(2) Not harming oneself or others

1 May 2535

(2) Not harming oneself or others

A further meaning of the term ‘just the right amount’ is of not harming oneself or others. This is another important principle and one that is used in Buddhism as the basic criterion of right action, not only in relation to consumption, but for all human activity. Here it may be noted that in Buddhism ‘not harming others’ does not apply to human beings alone, but to all that lives, or in a more contemporary idiom, to all ecosystems.

From a Buddhist perspective, economic principles are related to the three interconnected aspects of human existence: human beings, nature, and society (with the meaning of the word nature used in the sense of ecosystems). Buddhist economics must be in concord with the whole causal process and to do that it must have a proper relationship with all three of those aspects, which in turn must harmonize and support each other. Economic activity must take place in such a way that it doesn’t harm oneself, i.e. does not cause a decline in the quality of life, but on the contrary enhances it. Not harming others means not causing distress and agitation to society and not causing degeneration in the quality of ecosystems.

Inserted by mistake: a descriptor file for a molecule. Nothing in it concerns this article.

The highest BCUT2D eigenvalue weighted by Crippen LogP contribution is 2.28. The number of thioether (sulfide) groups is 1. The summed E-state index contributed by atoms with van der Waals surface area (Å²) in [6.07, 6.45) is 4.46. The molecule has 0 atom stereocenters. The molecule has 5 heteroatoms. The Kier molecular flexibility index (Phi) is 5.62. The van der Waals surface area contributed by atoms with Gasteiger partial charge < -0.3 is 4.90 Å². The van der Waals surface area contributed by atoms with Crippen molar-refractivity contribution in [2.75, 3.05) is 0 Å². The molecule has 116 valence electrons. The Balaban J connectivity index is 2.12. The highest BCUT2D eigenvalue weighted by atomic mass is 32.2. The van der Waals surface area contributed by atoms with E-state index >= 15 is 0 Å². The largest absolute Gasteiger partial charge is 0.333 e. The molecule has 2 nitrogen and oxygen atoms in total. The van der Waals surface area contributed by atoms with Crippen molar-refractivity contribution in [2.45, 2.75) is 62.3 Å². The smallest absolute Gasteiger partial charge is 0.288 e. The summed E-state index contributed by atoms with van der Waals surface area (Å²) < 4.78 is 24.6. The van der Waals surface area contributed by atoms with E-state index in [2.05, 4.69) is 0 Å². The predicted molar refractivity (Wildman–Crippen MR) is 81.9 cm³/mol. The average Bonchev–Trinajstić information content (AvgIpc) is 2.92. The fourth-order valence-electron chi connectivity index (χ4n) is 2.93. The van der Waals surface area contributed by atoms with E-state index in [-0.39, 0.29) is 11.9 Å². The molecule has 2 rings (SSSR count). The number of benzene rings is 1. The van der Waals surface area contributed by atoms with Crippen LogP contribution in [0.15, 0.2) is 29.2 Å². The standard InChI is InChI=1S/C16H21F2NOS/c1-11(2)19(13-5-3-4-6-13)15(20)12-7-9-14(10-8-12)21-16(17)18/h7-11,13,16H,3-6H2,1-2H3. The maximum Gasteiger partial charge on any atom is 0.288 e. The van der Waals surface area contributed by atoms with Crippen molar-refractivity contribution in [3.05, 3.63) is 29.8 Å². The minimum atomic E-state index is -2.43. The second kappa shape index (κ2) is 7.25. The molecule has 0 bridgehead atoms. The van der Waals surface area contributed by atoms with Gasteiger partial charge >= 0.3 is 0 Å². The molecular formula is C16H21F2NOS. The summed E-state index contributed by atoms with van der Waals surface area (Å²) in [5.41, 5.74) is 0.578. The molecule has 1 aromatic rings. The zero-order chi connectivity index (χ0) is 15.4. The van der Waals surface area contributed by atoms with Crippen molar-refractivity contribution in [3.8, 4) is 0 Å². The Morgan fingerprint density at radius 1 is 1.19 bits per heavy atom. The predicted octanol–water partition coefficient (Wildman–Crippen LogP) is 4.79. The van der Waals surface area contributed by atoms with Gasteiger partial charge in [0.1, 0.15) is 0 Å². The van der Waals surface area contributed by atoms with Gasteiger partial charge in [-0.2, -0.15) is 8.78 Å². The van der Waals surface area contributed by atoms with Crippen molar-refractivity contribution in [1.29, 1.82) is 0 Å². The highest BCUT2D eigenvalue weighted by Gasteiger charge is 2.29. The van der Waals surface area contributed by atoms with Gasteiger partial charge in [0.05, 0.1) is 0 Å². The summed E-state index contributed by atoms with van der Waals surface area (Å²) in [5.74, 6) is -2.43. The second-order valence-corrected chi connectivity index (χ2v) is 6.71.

At present there is a growing awareness in developed countries of environmental issues. People are anxious about economic activities that entail the use of toxic chemicals and the burning of fossil fuels, and the like. Such activities are harmful to the health of individuals, to the welfare of society, and to the environment. They may be included in the phrase harming oneself and harming others, and are a major problem for mankind.

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